Bible Study KNOWING THE SCRIPTURES By A. T. PIERSON, D. D. One of the greatest books on Bible Study ever written. Contains material for hundreds of

Dr. T. C. Horton, Superintendent of the Bible Institute of Los Angeles, says: “ Dr. Pierson’s book, ‘Know­ ing the Scriptures,* is a masterpiece that should be in the hands of every student of the Word, be he pastor or layman. It is one of 'the most valu­ able books I know.”

sermons and talks. • Cloth, $1.50 net

The Biola Book Room Bible Institute of Los Angeles 536-558 South Hope Street Los Angeles, California


THE KING’S BUSINESS R. A . TO R R E Y , D. D. Editor T . C . H O R TO N , J. H . H U N T E R , W ILLIAM E V A N S , D. D „ Associate Editors KEITH L. BROOK S, Managing Editor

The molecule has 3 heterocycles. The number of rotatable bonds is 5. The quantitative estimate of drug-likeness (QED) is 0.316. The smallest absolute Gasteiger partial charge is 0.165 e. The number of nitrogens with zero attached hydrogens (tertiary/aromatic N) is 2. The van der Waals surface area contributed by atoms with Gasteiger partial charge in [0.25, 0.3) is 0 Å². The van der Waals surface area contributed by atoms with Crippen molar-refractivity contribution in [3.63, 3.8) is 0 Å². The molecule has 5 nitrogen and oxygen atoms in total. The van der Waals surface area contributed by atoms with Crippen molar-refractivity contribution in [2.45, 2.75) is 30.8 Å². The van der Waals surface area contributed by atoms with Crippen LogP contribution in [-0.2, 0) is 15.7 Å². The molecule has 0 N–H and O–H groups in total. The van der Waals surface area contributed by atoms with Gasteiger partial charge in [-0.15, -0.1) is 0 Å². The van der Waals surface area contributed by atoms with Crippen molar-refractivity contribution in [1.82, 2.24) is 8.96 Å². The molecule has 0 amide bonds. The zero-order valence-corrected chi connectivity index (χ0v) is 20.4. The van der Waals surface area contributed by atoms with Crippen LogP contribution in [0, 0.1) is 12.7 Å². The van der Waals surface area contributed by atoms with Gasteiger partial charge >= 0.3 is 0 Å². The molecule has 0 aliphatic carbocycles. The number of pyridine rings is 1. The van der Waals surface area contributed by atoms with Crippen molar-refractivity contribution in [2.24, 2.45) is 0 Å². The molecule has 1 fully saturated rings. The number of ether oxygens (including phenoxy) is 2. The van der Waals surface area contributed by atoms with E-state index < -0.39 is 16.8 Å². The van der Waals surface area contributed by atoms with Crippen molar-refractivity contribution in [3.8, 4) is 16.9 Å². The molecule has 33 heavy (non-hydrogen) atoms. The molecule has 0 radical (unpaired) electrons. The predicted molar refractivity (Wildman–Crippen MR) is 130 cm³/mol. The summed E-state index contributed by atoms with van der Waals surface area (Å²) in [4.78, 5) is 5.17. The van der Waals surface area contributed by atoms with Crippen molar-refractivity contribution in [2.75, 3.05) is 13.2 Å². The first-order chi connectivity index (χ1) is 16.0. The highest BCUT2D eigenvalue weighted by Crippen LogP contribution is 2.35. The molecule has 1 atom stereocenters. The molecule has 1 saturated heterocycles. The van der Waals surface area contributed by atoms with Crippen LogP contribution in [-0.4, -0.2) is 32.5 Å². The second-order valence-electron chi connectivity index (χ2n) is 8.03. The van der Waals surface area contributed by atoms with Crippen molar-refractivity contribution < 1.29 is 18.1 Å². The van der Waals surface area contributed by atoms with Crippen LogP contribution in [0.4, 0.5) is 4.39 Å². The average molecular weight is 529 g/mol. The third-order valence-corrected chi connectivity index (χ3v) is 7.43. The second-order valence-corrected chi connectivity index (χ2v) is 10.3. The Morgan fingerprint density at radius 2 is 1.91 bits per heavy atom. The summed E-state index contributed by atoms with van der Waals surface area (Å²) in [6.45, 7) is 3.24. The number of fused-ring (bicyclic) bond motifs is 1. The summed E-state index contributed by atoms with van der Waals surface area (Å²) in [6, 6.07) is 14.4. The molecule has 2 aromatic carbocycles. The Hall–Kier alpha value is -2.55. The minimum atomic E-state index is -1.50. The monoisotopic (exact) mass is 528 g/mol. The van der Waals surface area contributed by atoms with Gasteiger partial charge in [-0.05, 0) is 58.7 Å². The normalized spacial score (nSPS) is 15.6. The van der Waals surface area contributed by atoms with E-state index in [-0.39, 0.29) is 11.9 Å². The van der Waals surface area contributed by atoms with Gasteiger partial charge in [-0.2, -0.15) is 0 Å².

T H E W O R D O F G O D For the Present Hour “ In the world ye shall have tribulation: but be of good cheer, I have over­ come the world.” John 16:33. “ If ye then be risen with Christ, seek those things which are above, where Christ sitteth on the right hand of God. Set your affection on things above, not on things on the earth.” Col. 3:1, 2. “ Who shall separate us from the love of Christ? shall tribulation, or distress, or persecution, or famine, or nakedness, or peril, or sword? . . . . Nay, in all these things we are more than conquerors through Him that loved us.” Rom. 8:35, 37. “ I will bless the LORD at all times: his praise shall continually be in my mouth.” Ps. 34:1. “ This poor man cried, and the LORD heard him, and saved him out of all his troubles. The angel of the LORD encampeth round about them that fear Him, and delivereth them.” Ps. 34:6, 7. “ The young lions do lack, and suffer hunger, but they that seek the LORD shall not want any good thing.” Ps. 34:10. “ The righteous cry and the LORD heareth, and delivereth them out of all their troubles. Ps. 34:17. W H A T Russia Needs A very able book on the Russian question entitled !‘ The Eclipse of Russia” has recently been written by Dr. E. J. Dillon and published by the George H. Doran Company of New York. Dr. Dillon enjoyed very unusual opportunities for studying Russian thought and life. H'e was “ in close contact with the Liberal movement under three Clzars and in various capaci­ ties as student, as graduate of two Russian faculties and universities, as professor of comparative philology at the University of Kharkof, as the author of several literary and scientific works, as leader-Writer on two Russian newspapers, and editor of one, as the representative of the London Daily Telegraph, and adviser of my eminent friend, Count Witte. ’ ’ Has book gives an insight into the life of Russia that will be a revelation to many. His opinion is that Russia fell into anarchy “ through lack of leadership and through the political incapacity and ineptitude of every class of the